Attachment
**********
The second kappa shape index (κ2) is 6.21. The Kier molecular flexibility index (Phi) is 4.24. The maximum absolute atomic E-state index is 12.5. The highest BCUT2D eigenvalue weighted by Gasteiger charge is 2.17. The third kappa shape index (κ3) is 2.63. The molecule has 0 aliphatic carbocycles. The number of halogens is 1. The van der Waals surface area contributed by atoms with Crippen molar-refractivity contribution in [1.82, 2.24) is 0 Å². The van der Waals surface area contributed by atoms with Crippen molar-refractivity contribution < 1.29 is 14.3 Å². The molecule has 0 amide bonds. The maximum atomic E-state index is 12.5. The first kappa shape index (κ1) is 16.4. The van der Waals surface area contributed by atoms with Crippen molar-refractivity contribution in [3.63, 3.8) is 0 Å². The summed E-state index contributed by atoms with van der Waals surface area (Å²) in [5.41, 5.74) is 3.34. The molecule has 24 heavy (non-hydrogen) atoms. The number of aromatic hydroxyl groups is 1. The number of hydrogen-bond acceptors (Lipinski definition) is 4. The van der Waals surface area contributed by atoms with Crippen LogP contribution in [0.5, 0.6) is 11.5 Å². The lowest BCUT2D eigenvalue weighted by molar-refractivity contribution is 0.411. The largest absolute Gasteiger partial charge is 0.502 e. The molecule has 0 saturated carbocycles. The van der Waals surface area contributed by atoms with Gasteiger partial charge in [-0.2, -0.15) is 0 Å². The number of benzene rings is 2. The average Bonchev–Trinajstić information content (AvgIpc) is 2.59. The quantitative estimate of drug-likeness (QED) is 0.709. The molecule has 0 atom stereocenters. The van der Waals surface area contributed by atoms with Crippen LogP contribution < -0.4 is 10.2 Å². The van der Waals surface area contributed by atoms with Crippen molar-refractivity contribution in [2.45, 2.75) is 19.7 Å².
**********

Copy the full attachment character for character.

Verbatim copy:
The second kappa shape index (κ2) is 6.21. The Kier molecular flexibility index (Phi) is 4.24. The maximum absolute atomic E-state index is 12.5. The highest BCUT2D eigenvalue weighted by Gasteiger charge is 2.17. The third kappa shape index (κ3) is 2.63. The molecule has 0 aliphatic carbocycles. The number of halogens is 1. The van der Waals surface area contributed by atoms with Crippen molar-refractivity contribution in [1.82, 2.24) is 0 Å². The van der Waals surface area contributed by atoms with Crippen molar-refractivity contribution < 1.29 is 14.3 Å². The molecule has 0 amide bonds. The maximum atomic E-state index is 12.5. The first kappa shape index (κ1) is 16.4. The van der Waals surface area contributed by atoms with Crippen molar-refractivity contribution in [3.63, 3.8) is 0 Å². The summed E-state index contributed by atoms with van der Waals surface area (Å²) in [5.41, 5.74) is 3.34. The molecule has 24 heavy (non-hydrogen) atoms. The number of aromatic hydroxyl groups is 1. The number of hydrogen-bond acceptors (Lipinski definition) is 4. The van der Waals surface area contributed by atoms with Crippen LogP contribution in [0.5, 0.6) is 11.5 Å². The lowest BCUT2D eigenvalue weighted by molar-refractivity contribution is 0.411. The largest absolute Gasteiger partial charge is 0.502 e. The molecule has 0 saturated carbocycles. The van der Waals surface area contributed by atoms with Gasteiger partial charge in [-0.2, -0.15) is 0 Å². The number of benzene rings is 2. The average Bonchev–Trinajstić information content (AvgIpc) is 2.59. The quantitative estimate of drug-likeness (QED) is 0.709. The molecule has 0 atom stereocenters. The van der Waals surface area contributed by atoms with Crippen LogP contribution < -0.4 is 10.2 Å². The van der Waals surface area contributed by atoms with Crippen molar-refractivity contribution in [2.45, 2.75) is 19.7 Å².